Posts Tagged 'Empire Air Training Scheme'

The Empire Air Training Scheme, or How I Got To Have Lunch With 40 Veterans At The Same Time

The Empire Air Training Scheme was an agreement between Britain and its Dominion countries that trained ab-initio aircrew and put them into a joint ‘pool’ from which they could be drawn to serve with various RAF units. Some 37,000 Australian aircrew were trained under the agreement, serving in Coastal, Fighter and Bomber Commands. And I recently had lunch with almost 40 of them.

My post written after the Bomber Command Commemorative Day Foundation (Vic)’s Cocktail Party in March started thusly:

“I love collecting veterans.”

It was a throw-away line, really. I was referring to my habit of coming away from Bomber Command-related events with a few new contacts, addresses and things to follow up on. But the line obviously tickled the fancy of Fay McPherson. While we were organising my visit to her husband Gerald a couple of months ago, she mentioned that she and Gerald are involved in running the biannual Empire Air Training Scheme luncheon.

The what?

Fay told me that a lunch is held in Caulfield, Melbourne, every six months for trainees and staff of the Empire Air Training Scheme. In other words, just about any member of Commonwealth aircrew from WWII can attend. Would I like to go along too, she enquired?

Would I what!

I had no idea that such a group existed. I’ve been pretty happy with groups of ten or so veterans from various lunches and events, and we might reach 40 on a good year for the Bomber Command Commemorative Day in Canberra, but the old blokes are usually well and truly outnumbered by family, friends and assorted hangers-on like, well, me. But I felt quite special to be invited to this one: fully two-thirds of those present had served in the Royal Australian Air Force in some capacity during WWII. Such a concentration of veterans I haven’t seen in a long, long time.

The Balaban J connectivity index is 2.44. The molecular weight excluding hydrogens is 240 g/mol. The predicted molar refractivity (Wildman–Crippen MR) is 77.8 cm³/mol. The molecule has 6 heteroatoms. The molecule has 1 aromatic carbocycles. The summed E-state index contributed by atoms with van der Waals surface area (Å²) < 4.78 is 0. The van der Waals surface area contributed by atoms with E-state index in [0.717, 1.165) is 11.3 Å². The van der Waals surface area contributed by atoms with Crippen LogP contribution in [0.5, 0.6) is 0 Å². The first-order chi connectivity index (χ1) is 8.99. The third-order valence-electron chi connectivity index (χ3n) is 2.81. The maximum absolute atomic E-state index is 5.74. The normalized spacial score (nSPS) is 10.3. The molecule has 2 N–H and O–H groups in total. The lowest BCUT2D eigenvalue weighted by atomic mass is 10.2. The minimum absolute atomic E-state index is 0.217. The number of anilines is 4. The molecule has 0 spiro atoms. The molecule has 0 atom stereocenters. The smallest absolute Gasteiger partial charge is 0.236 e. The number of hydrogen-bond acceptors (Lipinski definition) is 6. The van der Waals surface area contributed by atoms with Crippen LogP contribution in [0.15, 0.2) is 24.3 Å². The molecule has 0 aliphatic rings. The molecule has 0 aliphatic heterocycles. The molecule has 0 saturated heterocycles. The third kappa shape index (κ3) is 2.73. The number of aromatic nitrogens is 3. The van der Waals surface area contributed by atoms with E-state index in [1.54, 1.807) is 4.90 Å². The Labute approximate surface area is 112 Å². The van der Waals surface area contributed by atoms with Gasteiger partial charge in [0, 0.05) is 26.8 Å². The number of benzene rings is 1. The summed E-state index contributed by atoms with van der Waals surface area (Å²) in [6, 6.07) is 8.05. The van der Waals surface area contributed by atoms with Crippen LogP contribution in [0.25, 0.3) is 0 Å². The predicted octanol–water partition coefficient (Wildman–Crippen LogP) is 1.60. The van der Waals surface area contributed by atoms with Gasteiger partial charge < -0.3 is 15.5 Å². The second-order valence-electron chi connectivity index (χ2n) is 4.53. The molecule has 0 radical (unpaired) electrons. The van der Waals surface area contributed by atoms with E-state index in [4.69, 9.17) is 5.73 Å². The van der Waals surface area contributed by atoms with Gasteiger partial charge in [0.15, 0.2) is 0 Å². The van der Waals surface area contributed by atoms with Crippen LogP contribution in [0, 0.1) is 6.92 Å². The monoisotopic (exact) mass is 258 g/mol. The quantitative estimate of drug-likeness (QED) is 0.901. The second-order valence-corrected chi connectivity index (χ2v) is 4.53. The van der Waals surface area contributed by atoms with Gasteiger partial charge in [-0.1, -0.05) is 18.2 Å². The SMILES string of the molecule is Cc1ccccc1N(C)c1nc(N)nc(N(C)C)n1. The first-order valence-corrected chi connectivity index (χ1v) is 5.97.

Al Beavis, a 608 Squadron Mosquito navigator

Al Beavis, a 608 Squadron Mosquito navigator

And so it was that, a few weeks ago, almost sixty people descended on the Caulfield RSL. As it turns out the RSL isn’t even in Caulfield. It’s housed in a handsome 90-ish-year-old mock Tudor building in neighbouring Elsternwick, and when I turned up last week people were already starting to gather in the bar, where the staff had set up jugs of beer with glasses for a very civilised serve-it-yourself opener. I recognised one or two people but decided I’d go introduce myself to someone new.

John Missen was his name, a genial man with a big white beard and a hearty laugh. John had been in Course 55 at 1 Initial Training School at Somers in Victoria in late 1944, right before the Empire Air Training Scheme began to wind up (I believe Course 57 was the final one). Just 18 years old, he and a mate reckoned they’d have a better chance of seeing action if they volunteered directly for training as air gunners but as you couldn’t be posted overseas until you were 19 someone talked them out of that. John ended up at Signals School at Point Cook and did eventually see service on the ground as a RAAF signaller in Borneo. The war ended before some others from his course, who had been accepted as gunners, got to an operational squadron. A writer and a painter, John told me he’s written a novel and is wondering if he should try to get it published. “It needs a good editor”, he said, “but the problem is that once you get to my age…”